Pharmacists will keep the prescribing doctors at CODAC up to date on patients’ progress. Some patients may also see addiction counselors, something that is encouraged but not required.
Linda Rowe-Varone, a clinical pharmacist who participated in the pilot, said one of her patients is a mother who lives near the Genoa Healthcare pharmacy in Providence. This woman finds the pharmacy hours much more convenient than the clinic she previously visited and, in contrast with the clinic, the pharmacy feels so safe that she brings her children to appointments.
Rowe-Varone said she loves participating in the study.
“I met people who could be my family members, my neighbors, people I work with, people I pass walking on the street, and they would come into our pharmacy for help,” she said. “They wanted to become healthy again. . . . I feel as if we’re right there for them.”
Participating pharmacists undergo the same training course that doctors take to be certified to prescribe buprenorphine, plus additional hours focused on how to perform the toxicology swab, how to do motivational interviewing, and the terms of the collaborative practice agreement. So far 16 have been trained.
Green, co-director of Rhode Island Hospital’s NIH-funded Center of Biomedical Research Excellence on Opioids and Overdose, said she expects the program to be especially beneficial for people leaving prison, where CODAC runs the treatment program for addicted inmates.
“It’s hard to make the transition from incarceration back into the community. This is one pathway,” Green said. In fact, she said, one of the participants in the pilot was briefly incarcerated, and his care remained “seamless.”
“It worked like clockwork,” Green said. “He came out and came directly to the pharmacy.”
Although the project allows pharmacists to tiptoe on doctors’ turf, the Rhode Island Medical Society supports it and helped craft the law that makes it possible, according to spokesman Steven R. DeToy.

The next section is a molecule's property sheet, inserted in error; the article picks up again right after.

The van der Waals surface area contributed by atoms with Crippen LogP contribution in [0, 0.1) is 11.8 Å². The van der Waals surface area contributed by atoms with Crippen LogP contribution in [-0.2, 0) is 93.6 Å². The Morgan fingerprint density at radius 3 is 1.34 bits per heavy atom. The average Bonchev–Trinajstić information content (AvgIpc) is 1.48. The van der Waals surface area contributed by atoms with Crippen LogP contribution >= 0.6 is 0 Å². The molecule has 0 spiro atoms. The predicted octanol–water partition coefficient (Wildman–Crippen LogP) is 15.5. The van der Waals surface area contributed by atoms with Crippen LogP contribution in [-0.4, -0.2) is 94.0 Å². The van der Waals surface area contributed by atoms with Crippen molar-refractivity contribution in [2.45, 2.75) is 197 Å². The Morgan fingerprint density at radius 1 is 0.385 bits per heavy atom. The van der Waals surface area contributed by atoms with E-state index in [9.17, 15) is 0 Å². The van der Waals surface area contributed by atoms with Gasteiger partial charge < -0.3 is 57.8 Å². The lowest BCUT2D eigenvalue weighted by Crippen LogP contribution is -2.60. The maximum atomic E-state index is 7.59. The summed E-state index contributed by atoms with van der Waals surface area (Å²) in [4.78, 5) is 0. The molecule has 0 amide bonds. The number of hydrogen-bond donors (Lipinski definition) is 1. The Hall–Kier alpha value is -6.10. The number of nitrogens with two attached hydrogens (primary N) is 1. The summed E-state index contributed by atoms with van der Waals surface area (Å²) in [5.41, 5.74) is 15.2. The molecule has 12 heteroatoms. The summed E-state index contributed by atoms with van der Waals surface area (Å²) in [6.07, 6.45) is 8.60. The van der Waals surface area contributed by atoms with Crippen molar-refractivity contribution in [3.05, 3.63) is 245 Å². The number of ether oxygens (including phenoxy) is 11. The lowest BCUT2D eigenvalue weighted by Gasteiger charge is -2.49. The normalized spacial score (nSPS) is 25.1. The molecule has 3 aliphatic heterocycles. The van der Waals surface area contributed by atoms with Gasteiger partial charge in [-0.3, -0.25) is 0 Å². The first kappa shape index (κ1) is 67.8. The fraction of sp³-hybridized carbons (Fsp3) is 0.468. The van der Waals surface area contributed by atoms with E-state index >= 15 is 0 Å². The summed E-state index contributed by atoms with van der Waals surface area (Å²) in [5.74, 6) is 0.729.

The law allows “collaborative pharmacy practice agreements” in which pharmacists manage chronic illnesses, such as diabetes. Some 48 states, including Massachusetts, have such laws on the books.
But Rhode Island is the only state to adopt a pharmacy-based addiction treatment project of this scope. For example, Green said, a Kentucky project allows pharmacists to manage only patients on Vivitrol, and Maryland offers buprenorphine through a single pharmacy connected to the Health Department. But the Rhode Island project is alone in managing two medications at community pharmacies around the state.
Addiction specialists in Massachusetts reacted with enthusiasm when told of the study.
“In the midst of the ongoing overdose crisis, we desperately need better access to these life-saving medications,” Dr. Sarah E. Wakeman, medical director of the Substance Use Disorders Initiative at Massachusetts General Hospital, said in an e-mail. “In my opinion, the more providers offering treatment and the more sites available to patients to receive care, the better.”
Dr. Michael F. Bierer, president of the Massachusetts Society of Addiction Medicine, agreed. “There’s no reason why a pharmacist can’t do an excellent job at this,” he said. “This is a good way to expand access to high-quality care.”
Although the study does not allow pharmacists to start patients on medication, Green believes that might happen in the future. It would require amending the collaborative practice agreement, but pharmacists who have participated in the study will be well-positioned to take on the task.
Felice J. Freyer can be reached at firstname.lastname@example.org. Follow her on Twitter @felicejfreyer.